Is this overcooked? What is the truth?
    What are the dates we should be watching? Should we alter our behaviour (incl international flights)?
    Thanks
    JV

    Reply

    • November 15, 2013 at 12:38 pm, Nick Lomb said:

      Hello Johan. There are no risks whatever to us on Earth from Comet ISON. Doomsayers regularly latch onto whatever in the news and they are always wrong in their fantasies. There is a prediction of microdust from the comet reaching us in early January 2014, but that will not be noticeable and even scientists will have trouble establishing if it is happening or not. Watching the comet is tricky from the southern hemisphere as it is getting close to the horizon in the mornings. For details see the updated version of the Comet ISON blogpost.

      Reply

  46. November 09, 2013 at 8:46 pm, James Wales said:

    I’m in east Tennessee, zip code 37876. Should I also look east before dawn?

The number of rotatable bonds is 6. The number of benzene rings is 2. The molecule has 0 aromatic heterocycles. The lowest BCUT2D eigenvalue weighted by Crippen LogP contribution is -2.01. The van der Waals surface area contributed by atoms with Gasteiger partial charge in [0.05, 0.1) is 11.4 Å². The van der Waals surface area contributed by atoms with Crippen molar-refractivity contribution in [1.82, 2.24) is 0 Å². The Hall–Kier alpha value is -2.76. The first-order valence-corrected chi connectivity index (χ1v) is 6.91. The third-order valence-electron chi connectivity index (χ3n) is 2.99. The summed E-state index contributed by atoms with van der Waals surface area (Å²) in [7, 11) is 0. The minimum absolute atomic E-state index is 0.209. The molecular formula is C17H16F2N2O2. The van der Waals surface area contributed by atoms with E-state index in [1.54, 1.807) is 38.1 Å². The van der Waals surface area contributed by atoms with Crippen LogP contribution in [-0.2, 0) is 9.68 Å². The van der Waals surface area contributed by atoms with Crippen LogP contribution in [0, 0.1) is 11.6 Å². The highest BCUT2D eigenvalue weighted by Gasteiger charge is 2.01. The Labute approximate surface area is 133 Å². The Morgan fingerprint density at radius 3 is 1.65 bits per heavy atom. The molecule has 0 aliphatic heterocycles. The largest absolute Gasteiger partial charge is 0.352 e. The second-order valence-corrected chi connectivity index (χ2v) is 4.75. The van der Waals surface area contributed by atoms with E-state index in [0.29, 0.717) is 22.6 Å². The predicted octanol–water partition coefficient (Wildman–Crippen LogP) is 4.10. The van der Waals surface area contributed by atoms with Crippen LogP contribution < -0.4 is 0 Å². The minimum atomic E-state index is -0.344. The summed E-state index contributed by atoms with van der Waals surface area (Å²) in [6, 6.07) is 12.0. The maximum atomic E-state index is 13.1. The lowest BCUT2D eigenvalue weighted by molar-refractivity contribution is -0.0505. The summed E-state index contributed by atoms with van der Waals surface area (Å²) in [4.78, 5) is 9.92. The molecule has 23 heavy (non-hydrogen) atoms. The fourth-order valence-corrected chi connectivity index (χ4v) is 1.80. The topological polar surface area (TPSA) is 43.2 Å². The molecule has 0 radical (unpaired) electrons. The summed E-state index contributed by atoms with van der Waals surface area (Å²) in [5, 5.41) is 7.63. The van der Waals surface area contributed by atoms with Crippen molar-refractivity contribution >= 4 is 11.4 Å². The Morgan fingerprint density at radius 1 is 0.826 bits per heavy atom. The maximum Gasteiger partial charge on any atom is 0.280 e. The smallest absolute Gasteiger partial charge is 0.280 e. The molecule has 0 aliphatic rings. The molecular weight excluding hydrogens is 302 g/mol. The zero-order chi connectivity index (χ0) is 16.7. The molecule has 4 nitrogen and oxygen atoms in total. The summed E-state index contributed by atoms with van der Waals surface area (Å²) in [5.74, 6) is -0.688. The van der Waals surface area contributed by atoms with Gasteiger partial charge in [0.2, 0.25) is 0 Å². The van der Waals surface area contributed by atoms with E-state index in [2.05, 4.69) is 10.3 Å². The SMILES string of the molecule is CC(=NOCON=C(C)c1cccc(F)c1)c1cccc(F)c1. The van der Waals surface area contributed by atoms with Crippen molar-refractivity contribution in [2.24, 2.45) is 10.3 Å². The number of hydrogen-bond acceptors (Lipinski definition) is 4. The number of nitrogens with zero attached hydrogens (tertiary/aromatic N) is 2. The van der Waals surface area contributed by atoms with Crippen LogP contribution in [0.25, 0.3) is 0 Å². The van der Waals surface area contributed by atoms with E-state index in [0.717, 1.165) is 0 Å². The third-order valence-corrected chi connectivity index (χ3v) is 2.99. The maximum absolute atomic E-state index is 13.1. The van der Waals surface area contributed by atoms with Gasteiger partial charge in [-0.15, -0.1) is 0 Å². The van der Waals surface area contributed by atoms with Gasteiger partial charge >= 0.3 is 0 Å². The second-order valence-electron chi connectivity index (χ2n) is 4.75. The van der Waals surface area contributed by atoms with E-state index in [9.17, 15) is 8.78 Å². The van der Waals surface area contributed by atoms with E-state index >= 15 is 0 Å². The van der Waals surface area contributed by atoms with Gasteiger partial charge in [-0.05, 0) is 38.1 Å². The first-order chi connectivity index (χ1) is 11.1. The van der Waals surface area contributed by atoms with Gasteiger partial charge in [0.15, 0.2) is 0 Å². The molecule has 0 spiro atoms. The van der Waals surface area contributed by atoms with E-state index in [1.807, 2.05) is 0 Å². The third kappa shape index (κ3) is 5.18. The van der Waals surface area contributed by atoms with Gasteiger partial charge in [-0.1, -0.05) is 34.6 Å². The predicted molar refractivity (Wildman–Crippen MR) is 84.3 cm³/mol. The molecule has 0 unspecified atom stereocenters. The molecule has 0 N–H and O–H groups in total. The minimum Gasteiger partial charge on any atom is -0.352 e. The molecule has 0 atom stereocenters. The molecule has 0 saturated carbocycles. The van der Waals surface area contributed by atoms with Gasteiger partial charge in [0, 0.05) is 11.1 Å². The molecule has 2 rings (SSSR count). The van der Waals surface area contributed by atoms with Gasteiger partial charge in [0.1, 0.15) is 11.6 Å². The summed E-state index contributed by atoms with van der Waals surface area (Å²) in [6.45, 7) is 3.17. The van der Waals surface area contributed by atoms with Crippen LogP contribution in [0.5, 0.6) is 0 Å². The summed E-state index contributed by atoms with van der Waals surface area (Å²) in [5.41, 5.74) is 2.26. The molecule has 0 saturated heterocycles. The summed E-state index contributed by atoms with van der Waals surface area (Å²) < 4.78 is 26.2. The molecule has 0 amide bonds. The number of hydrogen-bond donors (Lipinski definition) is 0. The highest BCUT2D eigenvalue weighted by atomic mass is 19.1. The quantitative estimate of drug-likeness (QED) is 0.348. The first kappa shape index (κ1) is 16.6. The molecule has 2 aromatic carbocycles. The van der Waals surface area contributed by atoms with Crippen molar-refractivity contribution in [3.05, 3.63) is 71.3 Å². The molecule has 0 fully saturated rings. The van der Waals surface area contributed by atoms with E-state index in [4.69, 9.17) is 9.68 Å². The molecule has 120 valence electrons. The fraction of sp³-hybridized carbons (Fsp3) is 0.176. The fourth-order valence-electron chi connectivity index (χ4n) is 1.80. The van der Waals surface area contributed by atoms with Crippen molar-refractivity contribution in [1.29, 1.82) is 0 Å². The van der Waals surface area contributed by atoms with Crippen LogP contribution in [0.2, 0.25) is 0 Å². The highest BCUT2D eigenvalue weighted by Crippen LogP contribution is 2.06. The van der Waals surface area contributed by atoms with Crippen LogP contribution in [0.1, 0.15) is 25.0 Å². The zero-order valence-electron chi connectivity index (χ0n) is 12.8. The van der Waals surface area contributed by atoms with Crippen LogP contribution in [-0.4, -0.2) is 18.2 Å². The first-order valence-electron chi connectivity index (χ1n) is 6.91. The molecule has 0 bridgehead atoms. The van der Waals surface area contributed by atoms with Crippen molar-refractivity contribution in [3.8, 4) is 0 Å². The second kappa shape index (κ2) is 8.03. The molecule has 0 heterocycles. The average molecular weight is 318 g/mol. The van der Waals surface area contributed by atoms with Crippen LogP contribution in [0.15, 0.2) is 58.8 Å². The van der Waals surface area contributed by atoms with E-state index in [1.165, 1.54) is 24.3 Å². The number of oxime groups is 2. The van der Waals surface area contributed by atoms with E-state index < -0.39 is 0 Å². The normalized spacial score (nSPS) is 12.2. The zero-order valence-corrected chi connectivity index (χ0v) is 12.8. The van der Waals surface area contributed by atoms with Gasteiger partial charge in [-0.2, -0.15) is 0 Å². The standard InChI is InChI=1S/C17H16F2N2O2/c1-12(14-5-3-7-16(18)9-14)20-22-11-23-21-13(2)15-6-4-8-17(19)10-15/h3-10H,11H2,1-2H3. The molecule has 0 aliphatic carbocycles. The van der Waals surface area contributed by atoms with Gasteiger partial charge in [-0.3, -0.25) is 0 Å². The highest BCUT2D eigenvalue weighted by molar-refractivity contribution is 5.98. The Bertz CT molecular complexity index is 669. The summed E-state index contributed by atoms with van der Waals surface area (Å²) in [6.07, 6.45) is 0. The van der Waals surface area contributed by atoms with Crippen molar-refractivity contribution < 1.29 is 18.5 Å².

Reply

    • November 10, 2013 at 5:34 pm, Nick Lomb said:

      Hello James. Yes, you should look also in the east, but for you things are a little easier as the comet is higher in the sky than in the southern hemisphere and you may have a chance of seeing the comet in December as well. For a November finding chart see the article from Observing at Skyhound. Note that 17/18 November the comet will be near the bright star Spica, which may make it easier to find in the sky.

      Reply

  47. October 31, 2013 at 10:03 am, comet fan said:

    Certainly sounds like its going to perform after reading lots of comments on the tail and its current trajectory. Not only has the tail already has its full glow before reaching the sun but it has already started to show its chemical composition. Cant wait to see this. I’m heading for Spain or Italy maybe Egypt in December. Because i won’t be able to see the thing from Columbia. In the Southern Parts. About twenty of us are going north just to see comet Ison. Its a comet Ison party.